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Robert Duffy Schultz (November 27, 1923 – March 31, 1979) was an American professional baseball player. A left-handedpitcher, his career extended for 11 seasons (1946–1956), including a full season (1952) and parts of three others in Major League Baseball as a member of the Chicago Cubs, Pittsburgh Pirates and Detroit Tigers. Nicknamed "Bullet Bob," Schultz stood 6 feet 3 inches (1.91 m) tall and weighed 200 pounds (91 kg). The native of Louisville, Kentucky, served in the United States Army Air Forces during World War II.[1]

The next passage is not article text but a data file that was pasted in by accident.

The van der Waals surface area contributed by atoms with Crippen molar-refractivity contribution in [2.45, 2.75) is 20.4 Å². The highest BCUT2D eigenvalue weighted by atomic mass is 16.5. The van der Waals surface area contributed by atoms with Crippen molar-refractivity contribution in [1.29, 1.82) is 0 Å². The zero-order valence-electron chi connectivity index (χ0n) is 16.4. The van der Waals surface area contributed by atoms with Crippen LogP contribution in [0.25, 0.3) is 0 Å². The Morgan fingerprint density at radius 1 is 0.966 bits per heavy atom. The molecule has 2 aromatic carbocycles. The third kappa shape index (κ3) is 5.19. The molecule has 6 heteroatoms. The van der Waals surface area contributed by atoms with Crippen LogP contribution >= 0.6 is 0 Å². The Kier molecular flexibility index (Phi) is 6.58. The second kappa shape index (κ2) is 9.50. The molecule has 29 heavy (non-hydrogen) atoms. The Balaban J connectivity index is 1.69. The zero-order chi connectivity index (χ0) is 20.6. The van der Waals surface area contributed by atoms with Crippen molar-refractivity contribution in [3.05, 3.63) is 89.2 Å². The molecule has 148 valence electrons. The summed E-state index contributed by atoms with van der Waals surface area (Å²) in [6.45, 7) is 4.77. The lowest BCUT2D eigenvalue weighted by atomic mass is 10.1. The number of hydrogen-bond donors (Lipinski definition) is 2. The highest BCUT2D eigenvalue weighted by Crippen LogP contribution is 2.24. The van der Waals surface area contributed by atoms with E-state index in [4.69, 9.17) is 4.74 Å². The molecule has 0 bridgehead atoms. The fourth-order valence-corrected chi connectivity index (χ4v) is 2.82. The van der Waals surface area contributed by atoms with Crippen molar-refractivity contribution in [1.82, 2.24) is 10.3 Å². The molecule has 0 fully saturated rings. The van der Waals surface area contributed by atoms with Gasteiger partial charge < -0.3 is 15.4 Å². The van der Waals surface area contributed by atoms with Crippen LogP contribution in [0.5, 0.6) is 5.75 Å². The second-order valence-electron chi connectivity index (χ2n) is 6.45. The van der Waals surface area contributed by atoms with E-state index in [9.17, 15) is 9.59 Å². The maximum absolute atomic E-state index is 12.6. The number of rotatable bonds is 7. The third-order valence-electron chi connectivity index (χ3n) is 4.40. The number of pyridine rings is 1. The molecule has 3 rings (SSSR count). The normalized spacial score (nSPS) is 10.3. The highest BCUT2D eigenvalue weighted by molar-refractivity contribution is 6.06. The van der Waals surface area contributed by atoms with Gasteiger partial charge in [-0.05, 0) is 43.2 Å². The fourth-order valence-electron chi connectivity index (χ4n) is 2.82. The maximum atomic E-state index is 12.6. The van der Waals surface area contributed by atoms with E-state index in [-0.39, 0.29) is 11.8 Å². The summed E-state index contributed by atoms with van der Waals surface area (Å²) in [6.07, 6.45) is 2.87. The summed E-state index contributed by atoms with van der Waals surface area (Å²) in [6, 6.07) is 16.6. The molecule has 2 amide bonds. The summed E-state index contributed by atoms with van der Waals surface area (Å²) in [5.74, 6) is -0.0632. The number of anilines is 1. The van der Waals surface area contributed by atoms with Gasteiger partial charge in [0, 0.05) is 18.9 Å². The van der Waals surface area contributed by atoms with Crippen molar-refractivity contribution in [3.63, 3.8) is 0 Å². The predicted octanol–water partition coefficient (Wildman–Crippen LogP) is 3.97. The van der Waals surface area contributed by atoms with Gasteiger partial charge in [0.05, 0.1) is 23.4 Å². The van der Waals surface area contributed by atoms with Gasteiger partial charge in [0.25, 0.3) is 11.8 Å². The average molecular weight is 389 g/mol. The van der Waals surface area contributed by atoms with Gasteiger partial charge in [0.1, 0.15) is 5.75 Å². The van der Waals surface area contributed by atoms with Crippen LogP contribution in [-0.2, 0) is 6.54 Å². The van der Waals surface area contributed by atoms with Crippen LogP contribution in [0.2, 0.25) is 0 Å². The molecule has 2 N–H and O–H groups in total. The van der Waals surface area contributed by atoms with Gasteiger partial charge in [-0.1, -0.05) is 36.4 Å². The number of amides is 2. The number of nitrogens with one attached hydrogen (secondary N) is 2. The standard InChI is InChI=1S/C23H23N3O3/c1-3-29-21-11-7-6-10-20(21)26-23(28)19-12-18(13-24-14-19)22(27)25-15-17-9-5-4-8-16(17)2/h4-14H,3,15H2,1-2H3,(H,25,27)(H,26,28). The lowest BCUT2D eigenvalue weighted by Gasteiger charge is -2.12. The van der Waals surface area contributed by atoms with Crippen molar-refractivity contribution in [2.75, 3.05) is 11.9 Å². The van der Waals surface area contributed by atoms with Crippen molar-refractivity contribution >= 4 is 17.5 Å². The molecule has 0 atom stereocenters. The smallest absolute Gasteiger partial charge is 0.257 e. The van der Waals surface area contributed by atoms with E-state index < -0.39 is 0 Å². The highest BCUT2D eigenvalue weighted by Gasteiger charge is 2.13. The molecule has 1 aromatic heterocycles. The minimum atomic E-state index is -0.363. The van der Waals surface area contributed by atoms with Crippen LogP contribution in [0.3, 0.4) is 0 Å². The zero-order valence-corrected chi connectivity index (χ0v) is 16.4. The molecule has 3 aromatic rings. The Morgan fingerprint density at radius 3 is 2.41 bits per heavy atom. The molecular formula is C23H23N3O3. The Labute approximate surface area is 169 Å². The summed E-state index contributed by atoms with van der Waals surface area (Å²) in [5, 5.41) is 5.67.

Schultz came to the Major Leagues at age 27 after posting seasons of 20, 16 and 25 victories in minor league baseball.[2] His 25-win season in 1950 was especially noteworthy as it came with the Nashville Vols of the Class AA Southern Association, who played their home games in a hitter's paradise called Sulphur Dell. Schultz lost only six decisions and finished second in the league in earned run average (2.68), just one one-hundredth of a point behind ERA champion Marv Rotblatt (2.67).[3] Schultz broke camp with the 1951 Cubs out of spring training and appeared in 17 games — ten as a starting pitcher — during the season's early months, but he was sent back to the minors after his last start July 13, when he was knocked out of the box after only one fullinning in a start against the Brooklyn Dodgers.[4]

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